“Tomato Rabbis” send powerful message to Publix!

[hupso_hide][hupso title=”#tomatorabbis to @Publix: It’s time to sign the #FairFoodProgram!” url=”http://ciw-online.org/?p=16996″]

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For fifth time, rabbis from across the country bring new energy, commitment to Immokalee — and call on Publix to join the Fair Food Program!

Last week, we had the honor of hosting 12 leaders from T’ruah: The Rabbinic Call for Human Rights (formerly known as “Rabbis for Human Rights – North America”) here in Immokalee. They call themselves the “Tomato Rabbis,” (#tomatorabbis, in the social media world), and represent a rapidly growing cohort of Jewish leaders committed to the Campaign for Fair Food. It was, once again, a very rewarding exchange.

T’ruah first visited Immokalee in September of 2011. Since that first delegation of 17 rabbis came to Immokalee, dozens more have crossed the country to speak not only with CIW members, but now also with the Fair Food Standards Council and growers participating in the Fair Food Program. Most notably, over the course of the last two years, the Rabbis’ original mission of visiting Immokalee as the U.S.’s “ground zero from modern-day slavery” has shifted to seeking to understand the Fair Food Program, which has been called “one of the most successful and innovative programs” in the world today in the fight to uncover — and prevent — modern-day slavery.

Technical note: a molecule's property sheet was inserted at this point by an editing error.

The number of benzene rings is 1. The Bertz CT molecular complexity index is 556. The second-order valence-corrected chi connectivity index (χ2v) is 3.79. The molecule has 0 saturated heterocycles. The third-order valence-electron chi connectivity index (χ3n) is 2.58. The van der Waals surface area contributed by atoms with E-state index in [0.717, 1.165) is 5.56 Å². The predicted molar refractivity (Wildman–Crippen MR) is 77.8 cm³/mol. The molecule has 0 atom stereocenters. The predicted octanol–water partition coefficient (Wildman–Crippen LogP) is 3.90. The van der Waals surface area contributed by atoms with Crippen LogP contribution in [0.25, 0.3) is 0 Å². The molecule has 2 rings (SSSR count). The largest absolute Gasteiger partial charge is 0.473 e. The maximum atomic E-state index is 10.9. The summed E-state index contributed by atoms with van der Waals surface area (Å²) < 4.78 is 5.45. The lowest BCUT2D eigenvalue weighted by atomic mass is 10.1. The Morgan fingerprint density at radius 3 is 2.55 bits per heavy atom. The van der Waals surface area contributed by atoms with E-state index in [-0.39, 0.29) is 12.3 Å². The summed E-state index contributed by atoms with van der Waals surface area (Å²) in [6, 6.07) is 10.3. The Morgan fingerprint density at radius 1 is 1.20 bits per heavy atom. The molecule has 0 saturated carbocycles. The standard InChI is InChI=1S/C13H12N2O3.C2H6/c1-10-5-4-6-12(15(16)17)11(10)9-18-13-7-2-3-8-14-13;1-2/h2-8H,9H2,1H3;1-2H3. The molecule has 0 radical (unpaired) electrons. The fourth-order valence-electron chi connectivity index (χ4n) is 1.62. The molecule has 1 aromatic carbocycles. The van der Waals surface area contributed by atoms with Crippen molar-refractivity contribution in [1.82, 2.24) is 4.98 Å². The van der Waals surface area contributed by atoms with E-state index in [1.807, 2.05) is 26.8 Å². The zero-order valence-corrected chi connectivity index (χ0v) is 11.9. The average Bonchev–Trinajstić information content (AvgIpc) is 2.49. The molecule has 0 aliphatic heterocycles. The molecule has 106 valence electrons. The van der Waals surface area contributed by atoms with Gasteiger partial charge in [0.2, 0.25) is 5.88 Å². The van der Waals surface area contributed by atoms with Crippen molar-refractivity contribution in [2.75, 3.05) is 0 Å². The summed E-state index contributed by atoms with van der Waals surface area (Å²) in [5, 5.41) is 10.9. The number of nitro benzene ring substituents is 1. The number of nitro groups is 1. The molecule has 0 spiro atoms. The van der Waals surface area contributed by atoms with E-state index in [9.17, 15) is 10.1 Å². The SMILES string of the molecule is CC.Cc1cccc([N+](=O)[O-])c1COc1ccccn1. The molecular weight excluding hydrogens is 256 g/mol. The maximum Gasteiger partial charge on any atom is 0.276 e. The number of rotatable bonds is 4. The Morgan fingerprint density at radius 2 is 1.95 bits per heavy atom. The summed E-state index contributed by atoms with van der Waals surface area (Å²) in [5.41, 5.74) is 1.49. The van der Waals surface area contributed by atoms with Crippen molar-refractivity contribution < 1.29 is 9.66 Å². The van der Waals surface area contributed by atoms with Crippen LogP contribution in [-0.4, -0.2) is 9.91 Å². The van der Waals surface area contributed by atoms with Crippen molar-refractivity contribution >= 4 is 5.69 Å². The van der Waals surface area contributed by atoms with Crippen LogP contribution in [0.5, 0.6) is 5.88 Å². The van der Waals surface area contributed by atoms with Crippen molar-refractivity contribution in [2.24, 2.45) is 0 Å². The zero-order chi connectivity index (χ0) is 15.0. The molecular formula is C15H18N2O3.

Don’t miss their remarkable video, documenting their visits to Immokalee as well as the emergence of a Fair Food Program as a whole:

This year, the Tomato Rabbis continued the tradition of pray-ins at Publix. Wrapped in traditional prayer shawls, the rabbis entered the store chanting prayers, and encircled the tomato aisle. 

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While ten rabbis continued their prayers, two more (pictured in the photo below) engaged consumers, explaining why they are calling on Publix to join the Fair Food Program.

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One of those customers was so moved that when she got home, she wrote the rabbis with this message:

“Thank you for your efforts today at the Publix on Fiddlesticks, Ft Myers. I am glad to see that you care about the plight of tomato pickers and are raising public awareness. I spoke to the manager of Publix as you requested and hope they agree with your position. Good luck with this worthy cause.”

After three days in Immokalee, the rabbis finally headed home, armed with their deepened understanding of the Fair Food Program as well as plans of educational events to put on, sermons to deliver, and actions to organize. In other words, consciousness and commitment, which we all know are the key ingredients for change.

To close: what does it mean to be a “Tomato Rabbi,” exactly? Let’s hear from some of the members of T’ruah through the inspiring tweets from their week here!